The Alliance: Changing the Narrative

A few members of The Alliance: (l-r) board president Nelima Sitate-Munene, executive director Joo Hee Pomplun, and associate director Maura Brown; photo Sarah Whiting

In a time when there is a lot to be stressed about, it is helpful to take a step back to see long-term vision that is being accomplished. For 26 years, The Alliance has reminded policy makers, through its long-term relationships and community partnerships, how issues are interconnected, that racial disparities are deep, and that people directly affected by development decisions need to be at the table.

People of color are starting to have more transit options, that originally had been focused largely on bringing white commuters to downtown jobs, and are starting to get a more fair share of public infrastructure jobs. In July, The Alliance members were part of S.A.F.E. housing protections enacted in St. Paul, to take effect in March 2021, that will reduce evictions, displacement, and discrimination.

The Alliance is a largely foundation-funded coalition of 33 member organizations, based in Minneapolis, that works on issues of transit, housing, and strengthening jobs throughout the Twin Cities. It has a staff of six, focused on coalition and campaign building in frequent meetings with member and partner organizations. The board consists of members who are not simply engaged in governance, but understand how the on-the-ground work happens.

Board president Nelima Sitati-Munene, of African Career, Education & Resource Inc., has been a member for eight years. She serves the coalition because it “is made up of some of the best organizations in the Twin Cities and in the nation, coming up with innovative ways to engage community and solve some of the most pressing issues of our time. The staff builds strong relationships in the community and among policy makers. The organization enjoys the trust and respect of both, which is key to bringing about change that is needed.”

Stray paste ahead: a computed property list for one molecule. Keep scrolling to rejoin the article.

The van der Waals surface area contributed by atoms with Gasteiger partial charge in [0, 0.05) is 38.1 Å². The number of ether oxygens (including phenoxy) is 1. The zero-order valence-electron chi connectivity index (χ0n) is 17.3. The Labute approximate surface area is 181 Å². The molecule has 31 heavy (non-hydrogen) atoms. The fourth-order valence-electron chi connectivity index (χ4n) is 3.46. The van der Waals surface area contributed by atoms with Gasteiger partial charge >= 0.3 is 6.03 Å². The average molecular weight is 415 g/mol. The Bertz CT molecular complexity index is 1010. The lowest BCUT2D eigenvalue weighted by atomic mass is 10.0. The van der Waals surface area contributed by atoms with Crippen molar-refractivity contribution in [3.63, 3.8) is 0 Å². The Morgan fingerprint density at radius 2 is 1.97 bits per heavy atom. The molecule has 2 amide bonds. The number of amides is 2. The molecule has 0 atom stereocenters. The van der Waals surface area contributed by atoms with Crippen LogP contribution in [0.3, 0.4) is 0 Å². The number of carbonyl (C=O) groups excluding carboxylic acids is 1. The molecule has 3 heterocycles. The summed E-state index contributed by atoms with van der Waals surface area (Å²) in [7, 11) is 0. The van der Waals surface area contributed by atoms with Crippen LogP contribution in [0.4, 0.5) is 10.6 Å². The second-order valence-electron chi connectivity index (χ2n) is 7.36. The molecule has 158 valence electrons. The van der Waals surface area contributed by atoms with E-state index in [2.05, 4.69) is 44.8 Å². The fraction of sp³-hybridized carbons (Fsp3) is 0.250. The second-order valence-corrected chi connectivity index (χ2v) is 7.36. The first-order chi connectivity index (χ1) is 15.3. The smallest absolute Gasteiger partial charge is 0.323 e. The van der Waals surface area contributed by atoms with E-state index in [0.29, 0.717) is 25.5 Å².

A priority is to change the narrative around density development so that it is inclusive of affordable and equitable housing, local hiring, and public green spaces. The Alliance notes that the Twin Cities needs 65,000 affordable units.

Moving at the Speed of Trust

The Alliance got its start in 1994 when social justice activists realized their capacity to influence decisions at the local level could be amplified if they united as a coalition. Regional growth and development was perpetuating imbalances because of disregard for impact on environment and racial equity. As long-time staff member Maura Brown put it, the Twin Cities area was becoming “sprawling, with no regard for the consequences.”

By the early 2000s, The Alliance was partnered with organizations rooted in low-income communities of color. Says executive director Joo Hee Pomplun, “A collective of people at the table know their community issues better than any individual decision-maker can.”

Before taking the lead staff role, Pomplun had been an organizer in community and public health, increasingly aware of the disparities, and did mitigation for small businesses. That work led them to The Alliance before joining the board, then the staff.